Are We Failing to Teach Kids About Failure?
Every time I sat down to write this column, my daughter would interrupt me with some entreaty to help her on her homework. Initially the questions were reasonable. But within a few minutes, I was being asked about every single task outlined in her assignment. Her mind eventually ground to a halt, as she vacantly stared at me, ready to record whatever answer I gave her.
This seems to be a trend. Instead of learning to find creative solutions to a problem, trying to execute on a plan, and seeing the difference between success and failure, children sit by while their parents do their homework.
One Saturday afternoon a few years ago, our kids joined a friendly neighborhood drawing competition organized by our building society. This is the kind of activity I like because it occupies my children with some trivial activity for a couple of hours and requires me to do nothing in particular other than sit in the park and stare at the sky.
The task outlined in this “competition” was simple, or so it seemed: color in a picture as best you can. The society had posted several warning messages, and society members prowled the green commons glaring at children, to ensure one thing: that the parents would not interfere and do the coloring on the children’s behalf. This surprised me, given the low stakes involved in this competition. But the more I thought about it, the more the warnings made sense. Parents can’t even stop themselves from ruining a children’s weekend drawing competition. This is what we’ve come to.
This past March, appalling images surfaced in the Indian press, showing parents and paid couriers scaling the outside of four-story school buildings. These zealous adults were hanging onto window casements as though they were a Mumbai commuter train, trying to provide their children with the answers to the test questions.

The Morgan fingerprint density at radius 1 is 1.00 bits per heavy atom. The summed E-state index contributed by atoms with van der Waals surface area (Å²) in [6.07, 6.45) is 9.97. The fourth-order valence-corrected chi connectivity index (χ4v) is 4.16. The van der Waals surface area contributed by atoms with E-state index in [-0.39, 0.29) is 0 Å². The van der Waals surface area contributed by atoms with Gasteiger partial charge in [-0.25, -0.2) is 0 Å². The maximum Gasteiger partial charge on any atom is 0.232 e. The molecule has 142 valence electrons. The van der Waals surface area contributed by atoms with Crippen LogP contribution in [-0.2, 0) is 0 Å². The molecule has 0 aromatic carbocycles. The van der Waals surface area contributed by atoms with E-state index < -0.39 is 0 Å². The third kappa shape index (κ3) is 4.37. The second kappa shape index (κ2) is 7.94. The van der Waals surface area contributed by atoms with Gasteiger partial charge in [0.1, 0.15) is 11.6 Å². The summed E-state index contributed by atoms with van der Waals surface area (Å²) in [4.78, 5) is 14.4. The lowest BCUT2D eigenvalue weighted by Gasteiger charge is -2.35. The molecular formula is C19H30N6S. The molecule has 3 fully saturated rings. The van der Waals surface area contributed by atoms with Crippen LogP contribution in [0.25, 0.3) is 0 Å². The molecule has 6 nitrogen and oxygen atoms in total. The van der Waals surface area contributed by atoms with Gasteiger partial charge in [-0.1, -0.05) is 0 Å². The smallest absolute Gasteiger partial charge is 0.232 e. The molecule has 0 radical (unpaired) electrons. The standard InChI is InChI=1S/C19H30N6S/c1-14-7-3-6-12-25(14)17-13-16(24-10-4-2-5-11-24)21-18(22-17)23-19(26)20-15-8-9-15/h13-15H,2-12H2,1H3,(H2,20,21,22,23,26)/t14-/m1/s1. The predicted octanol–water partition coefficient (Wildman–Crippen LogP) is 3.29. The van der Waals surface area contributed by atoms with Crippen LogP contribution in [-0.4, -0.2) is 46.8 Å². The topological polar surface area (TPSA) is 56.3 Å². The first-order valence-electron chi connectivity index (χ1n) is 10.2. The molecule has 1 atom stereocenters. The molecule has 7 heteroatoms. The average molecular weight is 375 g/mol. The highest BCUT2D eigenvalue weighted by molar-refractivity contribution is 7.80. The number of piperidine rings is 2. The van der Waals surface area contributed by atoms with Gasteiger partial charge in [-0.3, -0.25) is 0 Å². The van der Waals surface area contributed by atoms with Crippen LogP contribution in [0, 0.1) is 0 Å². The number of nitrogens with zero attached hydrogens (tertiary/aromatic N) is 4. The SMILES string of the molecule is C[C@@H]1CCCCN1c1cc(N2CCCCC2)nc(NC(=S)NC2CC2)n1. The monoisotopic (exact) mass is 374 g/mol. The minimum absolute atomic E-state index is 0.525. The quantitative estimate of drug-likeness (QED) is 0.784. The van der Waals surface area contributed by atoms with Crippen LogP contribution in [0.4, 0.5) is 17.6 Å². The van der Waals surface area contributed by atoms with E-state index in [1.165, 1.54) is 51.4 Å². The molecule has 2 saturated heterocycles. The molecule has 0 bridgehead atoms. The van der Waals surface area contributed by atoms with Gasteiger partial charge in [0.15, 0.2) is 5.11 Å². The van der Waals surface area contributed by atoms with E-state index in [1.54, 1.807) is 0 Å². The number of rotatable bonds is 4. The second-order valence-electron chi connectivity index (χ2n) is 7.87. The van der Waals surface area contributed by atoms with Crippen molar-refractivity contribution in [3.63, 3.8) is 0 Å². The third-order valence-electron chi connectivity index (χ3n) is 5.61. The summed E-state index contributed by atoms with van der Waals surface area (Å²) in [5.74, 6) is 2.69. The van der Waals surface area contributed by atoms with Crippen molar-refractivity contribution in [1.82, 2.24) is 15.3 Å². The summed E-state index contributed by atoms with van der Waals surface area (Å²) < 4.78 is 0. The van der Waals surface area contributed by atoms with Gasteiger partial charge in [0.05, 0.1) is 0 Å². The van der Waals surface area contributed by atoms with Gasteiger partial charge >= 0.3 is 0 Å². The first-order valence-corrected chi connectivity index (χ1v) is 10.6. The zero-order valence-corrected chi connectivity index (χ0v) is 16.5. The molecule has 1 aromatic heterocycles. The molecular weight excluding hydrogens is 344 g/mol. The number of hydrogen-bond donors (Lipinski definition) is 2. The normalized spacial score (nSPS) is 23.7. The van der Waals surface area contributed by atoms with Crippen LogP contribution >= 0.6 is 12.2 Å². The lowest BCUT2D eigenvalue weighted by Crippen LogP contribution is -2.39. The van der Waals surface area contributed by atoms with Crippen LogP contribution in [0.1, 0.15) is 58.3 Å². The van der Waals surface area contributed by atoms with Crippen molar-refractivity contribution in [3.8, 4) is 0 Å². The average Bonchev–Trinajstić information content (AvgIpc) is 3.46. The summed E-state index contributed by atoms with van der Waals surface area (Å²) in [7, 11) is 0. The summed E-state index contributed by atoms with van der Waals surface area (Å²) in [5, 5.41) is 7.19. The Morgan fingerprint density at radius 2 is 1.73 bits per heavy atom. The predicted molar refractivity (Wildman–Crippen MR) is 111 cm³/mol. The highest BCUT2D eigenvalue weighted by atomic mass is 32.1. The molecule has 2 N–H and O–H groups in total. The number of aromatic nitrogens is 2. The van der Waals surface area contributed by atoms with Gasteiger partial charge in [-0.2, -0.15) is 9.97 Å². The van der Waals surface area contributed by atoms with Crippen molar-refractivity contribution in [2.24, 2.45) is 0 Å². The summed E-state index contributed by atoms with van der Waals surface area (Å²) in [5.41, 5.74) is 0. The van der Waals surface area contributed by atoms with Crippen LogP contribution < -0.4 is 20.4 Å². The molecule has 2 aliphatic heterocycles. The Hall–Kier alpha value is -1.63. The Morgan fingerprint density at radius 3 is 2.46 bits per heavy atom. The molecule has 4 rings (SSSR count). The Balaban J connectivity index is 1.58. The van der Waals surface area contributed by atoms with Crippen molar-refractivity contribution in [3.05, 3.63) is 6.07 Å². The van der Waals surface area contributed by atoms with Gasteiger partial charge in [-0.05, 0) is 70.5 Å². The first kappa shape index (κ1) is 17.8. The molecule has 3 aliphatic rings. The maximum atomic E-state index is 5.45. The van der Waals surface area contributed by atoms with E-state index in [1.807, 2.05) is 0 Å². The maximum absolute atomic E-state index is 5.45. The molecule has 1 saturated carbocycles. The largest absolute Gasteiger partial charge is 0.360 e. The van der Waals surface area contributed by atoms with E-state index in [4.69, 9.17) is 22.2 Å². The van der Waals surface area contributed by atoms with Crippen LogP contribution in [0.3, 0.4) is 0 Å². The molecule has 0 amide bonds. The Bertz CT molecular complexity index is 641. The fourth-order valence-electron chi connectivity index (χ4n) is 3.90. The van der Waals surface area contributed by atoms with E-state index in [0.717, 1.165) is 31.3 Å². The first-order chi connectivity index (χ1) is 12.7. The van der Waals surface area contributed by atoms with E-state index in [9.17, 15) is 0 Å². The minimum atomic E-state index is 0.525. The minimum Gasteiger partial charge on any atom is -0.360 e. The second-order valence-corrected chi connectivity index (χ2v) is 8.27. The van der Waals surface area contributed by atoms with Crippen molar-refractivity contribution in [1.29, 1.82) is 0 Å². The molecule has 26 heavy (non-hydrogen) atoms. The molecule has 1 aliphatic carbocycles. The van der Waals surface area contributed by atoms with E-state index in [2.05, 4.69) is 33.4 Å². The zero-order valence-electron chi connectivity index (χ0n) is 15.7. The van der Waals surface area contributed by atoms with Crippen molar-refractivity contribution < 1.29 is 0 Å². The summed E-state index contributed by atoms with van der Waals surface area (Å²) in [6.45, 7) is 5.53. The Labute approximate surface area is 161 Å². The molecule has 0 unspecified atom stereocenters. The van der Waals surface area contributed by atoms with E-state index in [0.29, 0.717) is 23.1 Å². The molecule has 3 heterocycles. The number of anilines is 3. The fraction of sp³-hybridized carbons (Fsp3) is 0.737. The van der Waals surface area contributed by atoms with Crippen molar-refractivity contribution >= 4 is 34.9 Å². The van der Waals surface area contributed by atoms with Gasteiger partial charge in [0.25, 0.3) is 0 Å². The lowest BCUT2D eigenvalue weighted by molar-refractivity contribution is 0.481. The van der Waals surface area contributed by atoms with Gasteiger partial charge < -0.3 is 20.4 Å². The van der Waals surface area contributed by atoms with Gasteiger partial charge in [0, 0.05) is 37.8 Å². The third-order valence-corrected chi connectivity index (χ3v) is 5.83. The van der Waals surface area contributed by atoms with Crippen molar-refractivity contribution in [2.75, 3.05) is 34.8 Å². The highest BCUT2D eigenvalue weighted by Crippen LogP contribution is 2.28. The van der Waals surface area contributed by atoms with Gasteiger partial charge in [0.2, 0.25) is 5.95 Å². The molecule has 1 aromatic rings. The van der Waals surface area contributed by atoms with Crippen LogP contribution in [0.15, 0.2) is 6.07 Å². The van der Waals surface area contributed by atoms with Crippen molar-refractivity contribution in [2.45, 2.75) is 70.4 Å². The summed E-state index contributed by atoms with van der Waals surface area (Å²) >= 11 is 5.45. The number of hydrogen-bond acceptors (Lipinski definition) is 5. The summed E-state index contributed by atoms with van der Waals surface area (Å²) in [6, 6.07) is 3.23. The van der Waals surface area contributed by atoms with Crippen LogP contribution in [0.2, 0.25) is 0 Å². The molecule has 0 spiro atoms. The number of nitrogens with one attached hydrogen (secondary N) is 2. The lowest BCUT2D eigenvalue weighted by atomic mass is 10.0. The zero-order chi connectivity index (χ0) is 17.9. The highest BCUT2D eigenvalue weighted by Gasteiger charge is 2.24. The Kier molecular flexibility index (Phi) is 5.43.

But this issue isn’t limited to the parents. Recently in the US, eleven educators were convicted in a cheating scandal because they falsified numerous student test scores during “parties,” where the teachers would sit together and change the answers to student papers to improve their scores.
This is where we find ourselves as parents and educators. We’re badly failing our children by refusing to ask them to think for themselves. Our culture of intrusive, excessive parenting, combined with schools that simply test our children instead of teach kids, is causing us to raise children incapable of thinking on their own or taking responsibility for their own education and engagement with the world. What kind of adults will they become if they can’t learn to take responsibility for their own work and feel the sting of failure?
As my daughter interrupted me yet again while I wrote this column, I turned to her and said firmly “Do your best, write neatly, and turn it in, we’ll see what happens.” In short: start flapping your wings and fly already.